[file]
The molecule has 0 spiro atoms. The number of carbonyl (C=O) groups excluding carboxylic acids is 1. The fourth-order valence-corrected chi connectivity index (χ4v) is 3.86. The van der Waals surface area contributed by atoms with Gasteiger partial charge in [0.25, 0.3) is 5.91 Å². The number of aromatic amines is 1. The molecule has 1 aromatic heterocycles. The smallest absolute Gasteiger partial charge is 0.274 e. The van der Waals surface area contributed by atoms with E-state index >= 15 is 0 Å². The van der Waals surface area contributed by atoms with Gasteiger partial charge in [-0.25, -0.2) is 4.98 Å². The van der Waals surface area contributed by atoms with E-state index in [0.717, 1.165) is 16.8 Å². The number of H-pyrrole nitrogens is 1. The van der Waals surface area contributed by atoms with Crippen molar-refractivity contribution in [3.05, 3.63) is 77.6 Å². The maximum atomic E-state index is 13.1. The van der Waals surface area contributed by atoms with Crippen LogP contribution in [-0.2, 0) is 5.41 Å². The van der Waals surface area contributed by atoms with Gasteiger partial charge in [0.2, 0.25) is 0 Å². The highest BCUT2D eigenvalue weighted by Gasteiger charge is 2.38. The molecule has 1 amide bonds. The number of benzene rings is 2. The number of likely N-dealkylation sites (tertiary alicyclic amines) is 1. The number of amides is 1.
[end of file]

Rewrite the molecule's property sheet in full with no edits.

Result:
The molecule has 0 spiro atoms. The number of carbonyl (C=O) groups excluding carboxylic acids is 1. The fourth-order valence-corrected chi connectivity index (χ4v) is 3.86. The van der Waals surface area contributed by atoms with Gasteiger partial charge in [0.25, 0.3) is 5.91 Å². The number of aromatic amines is 1. The molecule has 1 aromatic heterocycles. The smallest absolute Gasteiger partial charge is 0.274 e. The van der Waals surface area contributed by atoms with E-state index >= 15 is 0 Å². The van der Waals surface area contributed by atoms with Gasteiger partial charge in [-0.25, -0.2) is 4.98 Å². The van der Waals surface area contributed by atoms with E-state index in [0.717, 1.165) is 16.8 Å². The number of H-pyrrole nitrogens is 1. The van der Waals surface area contributed by atoms with Crippen molar-refractivity contribution in [3.05, 3.63) is 77.6 Å². The maximum atomic E-state index is 13.1. The van der Waals surface area contributed by atoms with Crippen LogP contribution in [-0.2, 0) is 5.41 Å². The van der Waals surface area contributed by atoms with Gasteiger partial charge in [0.2, 0.25) is 0 Å². The highest BCUT2D eigenvalue weighted by Gasteiger charge is 2.38. The molecule has 1 amide bonds. The number of benzene rings is 2. The number of likely N-dealkylation sites (tertiary alicyclic amines) is 1. The number of amides is 1.